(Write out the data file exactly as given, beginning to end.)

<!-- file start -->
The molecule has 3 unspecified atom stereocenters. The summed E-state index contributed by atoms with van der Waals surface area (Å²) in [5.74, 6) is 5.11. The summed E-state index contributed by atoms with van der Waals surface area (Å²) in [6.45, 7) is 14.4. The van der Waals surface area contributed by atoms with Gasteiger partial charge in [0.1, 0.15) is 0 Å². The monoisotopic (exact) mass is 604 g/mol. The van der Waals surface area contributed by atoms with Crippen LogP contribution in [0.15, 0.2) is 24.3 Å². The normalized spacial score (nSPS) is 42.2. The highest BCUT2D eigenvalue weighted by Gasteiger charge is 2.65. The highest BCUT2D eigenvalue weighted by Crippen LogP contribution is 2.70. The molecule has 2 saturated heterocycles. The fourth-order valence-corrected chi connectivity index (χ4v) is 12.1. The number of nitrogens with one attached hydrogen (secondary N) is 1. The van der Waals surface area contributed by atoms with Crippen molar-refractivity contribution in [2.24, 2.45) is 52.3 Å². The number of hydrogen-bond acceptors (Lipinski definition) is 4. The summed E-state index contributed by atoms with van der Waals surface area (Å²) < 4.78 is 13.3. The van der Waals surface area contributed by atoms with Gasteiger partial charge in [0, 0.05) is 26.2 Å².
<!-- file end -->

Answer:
The molecule has 3 unspecified atom stereocenters. The summed E-state index contributed by atoms with van der Waals surface area (Å²) in [5.74, 6) is 5.11. The summed E-state index contributed by atoms with van der Waals surface area (Å²) in [6.45, 7) is 14.4. The van der Waals surface area contributed by atoms with Gasteiger partial charge in [0.1, 0.15) is 0 Å². The monoisotopic (exact) mass is 604 g/mol. The van der Waals surface area contributed by atoms with Crippen LogP contribution in [0.15, 0.2) is 24.3 Å². The normalized spacial score (nSPS) is 42.2. The highest BCUT2D eigenvalue weighted by Gasteiger charge is 2.65. The highest BCUT2D eigenvalue weighted by Crippen LogP contribution is 2.70. The molecule has 2 saturated heterocycles. The fourth-order valence-corrected chi connectivity index (χ4v) is 12.1. The number of nitrogens with one attached hydrogen (secondary N) is 1. The van der Waals surface area contributed by atoms with Crippen molar-refractivity contribution in [2.24, 2.45) is 52.3 Å². The number of hydrogen-bond acceptors (Lipinski definition) is 4. The summed E-state index contributed by atoms with van der Waals surface area (Å²) < 4.78 is 13.3. The van der Waals surface area contributed by atoms with Gasteiger partial charge in [0, 0.05) is 26.2 Å².